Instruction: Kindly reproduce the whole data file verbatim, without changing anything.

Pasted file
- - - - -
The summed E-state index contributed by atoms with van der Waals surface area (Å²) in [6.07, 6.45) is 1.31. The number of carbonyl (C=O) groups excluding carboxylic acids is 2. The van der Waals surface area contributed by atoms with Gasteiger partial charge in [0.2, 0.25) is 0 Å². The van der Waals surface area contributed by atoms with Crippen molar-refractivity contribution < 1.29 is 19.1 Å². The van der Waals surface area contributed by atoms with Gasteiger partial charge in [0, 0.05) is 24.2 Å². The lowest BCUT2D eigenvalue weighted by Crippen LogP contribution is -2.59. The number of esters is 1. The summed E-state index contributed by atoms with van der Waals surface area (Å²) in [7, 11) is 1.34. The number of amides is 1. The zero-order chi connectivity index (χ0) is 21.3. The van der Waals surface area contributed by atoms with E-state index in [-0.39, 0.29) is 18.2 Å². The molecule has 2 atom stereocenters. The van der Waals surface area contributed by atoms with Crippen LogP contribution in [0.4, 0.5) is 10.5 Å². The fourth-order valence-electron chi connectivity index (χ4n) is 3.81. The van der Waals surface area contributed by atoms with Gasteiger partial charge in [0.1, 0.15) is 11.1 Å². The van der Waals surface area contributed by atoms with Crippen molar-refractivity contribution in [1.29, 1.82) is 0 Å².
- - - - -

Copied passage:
The summed E-state index contributed by atoms with van der Waals surface area (Å²) in [6.07, 6.45) is 1.31. The number of carbonyl (C=O) groups excluding carboxylic acids is 2. The van der Waals surface area contributed by atoms with Gasteiger partial charge in [0.2, 0.25) is 0 Å². The van der Waals surface area contributed by atoms with Crippen molar-refractivity contribution < 1.29 is 19.1 Å². The van der Waals surface area contributed by atoms with Gasteiger partial charge in [0, 0.05) is 24.2 Å². The lowest BCUT2D eigenvalue weighted by Crippen LogP contribution is -2.59. The number of esters is 1. The summed E-state index contributed by atoms with van der Waals surface area (Å²) in [7, 11) is 1.34. The number of amides is 1. The zero-order chi connectivity index (χ0) is 21.3. The van der Waals surface area contributed by atoms with E-state index in [-0.39, 0.29) is 18.2 Å². The molecule has 2 atom stereocenters. The van der Waals surface area contributed by atoms with Crippen LogP contribution in [0.4, 0.5) is 10.5 Å². The fourth-order valence-electron chi connectivity index (χ4n) is 3.81. The van der Waals surface area contributed by atoms with Gasteiger partial charge in [0.1, 0.15) is 11.1 Å². The van der Waals surface area contributed by atoms with Crippen molar-refractivity contribution in [1.29, 1.82) is 0 Å².